Finding Common Ground focuses on the complex history of African Americans and Native Americans and how their intertwined stories have become an essential part of American identity. In this segment, Tiya Miles, professor at the University of Michigan, speaks on “The First and the Forced: Tracing Historical Overlaps in Native and Black America.”
Tiya Miles is a professor at the University of Michigan in the department of American Culture, Afro-American and African Studies, History, and Women’s Studies, and in the Native American Studies Program. Her research interests include African American and Native American intersectional and comparative histories and narratives—especially in the 19th century, as well as slavery, public history, and the historical experiences of women of color. Her books include ” That Bind: The Story of an Afro-Cherokee Family in Slavery and Freedom,”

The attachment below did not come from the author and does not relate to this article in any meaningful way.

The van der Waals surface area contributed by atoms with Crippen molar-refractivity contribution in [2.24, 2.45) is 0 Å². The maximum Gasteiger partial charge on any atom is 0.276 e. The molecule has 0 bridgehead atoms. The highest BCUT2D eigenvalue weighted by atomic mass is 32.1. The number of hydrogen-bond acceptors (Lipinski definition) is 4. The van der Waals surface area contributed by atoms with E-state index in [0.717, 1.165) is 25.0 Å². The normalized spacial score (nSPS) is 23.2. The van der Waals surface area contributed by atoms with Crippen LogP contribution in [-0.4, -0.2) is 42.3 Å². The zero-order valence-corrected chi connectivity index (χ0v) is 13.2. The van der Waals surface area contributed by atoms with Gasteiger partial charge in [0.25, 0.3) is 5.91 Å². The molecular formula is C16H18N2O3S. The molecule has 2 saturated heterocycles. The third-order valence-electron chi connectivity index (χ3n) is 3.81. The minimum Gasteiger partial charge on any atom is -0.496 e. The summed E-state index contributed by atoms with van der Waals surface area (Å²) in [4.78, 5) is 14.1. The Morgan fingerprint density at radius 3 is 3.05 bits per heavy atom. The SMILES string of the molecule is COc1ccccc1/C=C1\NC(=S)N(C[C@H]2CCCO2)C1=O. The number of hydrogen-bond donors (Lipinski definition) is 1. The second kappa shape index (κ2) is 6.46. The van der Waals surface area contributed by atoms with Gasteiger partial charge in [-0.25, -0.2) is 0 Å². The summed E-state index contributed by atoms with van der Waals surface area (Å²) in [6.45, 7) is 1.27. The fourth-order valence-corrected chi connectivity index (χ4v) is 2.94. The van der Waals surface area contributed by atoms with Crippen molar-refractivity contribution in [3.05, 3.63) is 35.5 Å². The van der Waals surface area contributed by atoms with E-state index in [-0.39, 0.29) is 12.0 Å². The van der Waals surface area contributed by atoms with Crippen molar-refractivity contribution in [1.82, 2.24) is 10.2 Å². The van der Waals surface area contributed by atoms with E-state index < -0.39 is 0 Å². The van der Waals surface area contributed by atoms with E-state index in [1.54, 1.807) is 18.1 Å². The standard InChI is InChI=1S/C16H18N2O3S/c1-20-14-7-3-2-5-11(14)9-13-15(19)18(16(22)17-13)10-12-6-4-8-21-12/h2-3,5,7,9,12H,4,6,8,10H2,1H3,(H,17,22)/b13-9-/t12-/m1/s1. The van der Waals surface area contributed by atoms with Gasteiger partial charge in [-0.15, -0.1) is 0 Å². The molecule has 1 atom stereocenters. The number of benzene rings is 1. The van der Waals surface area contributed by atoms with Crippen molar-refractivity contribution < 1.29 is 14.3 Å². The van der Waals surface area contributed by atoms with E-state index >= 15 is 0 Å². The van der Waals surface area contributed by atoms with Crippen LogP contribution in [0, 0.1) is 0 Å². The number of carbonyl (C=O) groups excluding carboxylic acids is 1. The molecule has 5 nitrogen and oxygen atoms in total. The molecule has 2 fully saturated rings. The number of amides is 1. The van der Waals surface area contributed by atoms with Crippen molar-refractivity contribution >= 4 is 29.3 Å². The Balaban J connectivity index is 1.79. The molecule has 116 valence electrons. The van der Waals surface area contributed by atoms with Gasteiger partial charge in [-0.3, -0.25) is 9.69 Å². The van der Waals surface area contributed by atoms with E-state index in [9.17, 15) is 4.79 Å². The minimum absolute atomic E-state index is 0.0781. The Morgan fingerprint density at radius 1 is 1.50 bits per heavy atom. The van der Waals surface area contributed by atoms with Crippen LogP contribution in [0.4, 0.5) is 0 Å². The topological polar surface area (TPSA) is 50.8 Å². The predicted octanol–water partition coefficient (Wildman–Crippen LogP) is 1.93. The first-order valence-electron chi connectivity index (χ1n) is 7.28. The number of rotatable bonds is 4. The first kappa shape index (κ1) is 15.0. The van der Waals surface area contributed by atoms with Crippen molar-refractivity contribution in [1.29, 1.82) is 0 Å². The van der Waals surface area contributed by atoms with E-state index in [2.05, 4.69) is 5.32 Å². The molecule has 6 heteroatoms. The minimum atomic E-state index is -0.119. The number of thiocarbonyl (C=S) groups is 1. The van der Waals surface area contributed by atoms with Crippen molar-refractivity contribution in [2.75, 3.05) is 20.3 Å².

“The House on Diamond Hill: A Cherokee Plantation Story,” and most recently, “The Dawn of Detroit: A Chronicle of Slavery and Freedom in the City of the Straits.” Miles’s numerous fellowships and awards include being named a John D. and Catherine T. MacArthur Foundation Fellow in 2011. Finding Common Ground is a collaboration between the National Museum of the American Indian and the National Museum of African American History and Culture. It was webcast and recorded in the Rasumson Theater of the National Museum of the American Indian on February 15, 2018.